Generally speaking, this approach makes good regulatory sense. This approach allows institutions to concentrate compliance resources where there are direct consequences for an individual, with a view toward better protecting the public from the greatest risks. One important element for discussion is whether a decision making process that directly affects only the individual whose personal information is at issue remains the best threshold for imposing a full suite of privacy protections. New technologies, new types of harm and new ways of making decisions suggest that there might be a better way of channeling the application of the Act.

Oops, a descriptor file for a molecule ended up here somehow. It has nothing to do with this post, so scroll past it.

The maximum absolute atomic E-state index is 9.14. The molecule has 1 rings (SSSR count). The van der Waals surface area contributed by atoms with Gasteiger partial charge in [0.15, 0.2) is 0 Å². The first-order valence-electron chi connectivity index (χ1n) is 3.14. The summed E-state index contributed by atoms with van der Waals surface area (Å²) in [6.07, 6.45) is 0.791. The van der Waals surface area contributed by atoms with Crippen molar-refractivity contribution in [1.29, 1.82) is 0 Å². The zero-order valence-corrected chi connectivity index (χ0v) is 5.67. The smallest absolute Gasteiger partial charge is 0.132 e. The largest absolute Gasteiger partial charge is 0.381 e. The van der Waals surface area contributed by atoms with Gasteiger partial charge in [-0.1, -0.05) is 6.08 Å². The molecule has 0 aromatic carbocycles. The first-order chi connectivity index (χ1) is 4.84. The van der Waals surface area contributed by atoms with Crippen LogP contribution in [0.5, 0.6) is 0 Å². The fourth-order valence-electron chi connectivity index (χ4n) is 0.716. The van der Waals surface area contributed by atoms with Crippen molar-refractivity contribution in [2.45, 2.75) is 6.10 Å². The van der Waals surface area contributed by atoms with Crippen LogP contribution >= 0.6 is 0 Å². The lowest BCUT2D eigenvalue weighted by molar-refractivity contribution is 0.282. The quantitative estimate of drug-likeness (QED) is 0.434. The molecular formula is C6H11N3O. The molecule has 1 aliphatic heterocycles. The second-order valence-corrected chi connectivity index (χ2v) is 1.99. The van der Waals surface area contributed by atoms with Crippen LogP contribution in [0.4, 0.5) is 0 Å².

For example, when the current definition is applied to the use of artificial intelligence in the public sector, it leads the inquiry along technical lines that may ultimately miss the mark for individuals. One such inquiry is whether the creation of an artificial intelligence system with personal information is an “administrative purpose” or is it only the artificial intelligence system’s application in individual cases that gives rise to an “administrative purpose”? If it is the latter, then the requirement in the Act to use accurate personal information may not be adequately engaged at the design stage. While purposive legal interpretation might be sufficient to ensure due diligence is employed in the creation of artificial intelligence systems, it may be preferable if the relevant legal considerations were clearer on their face.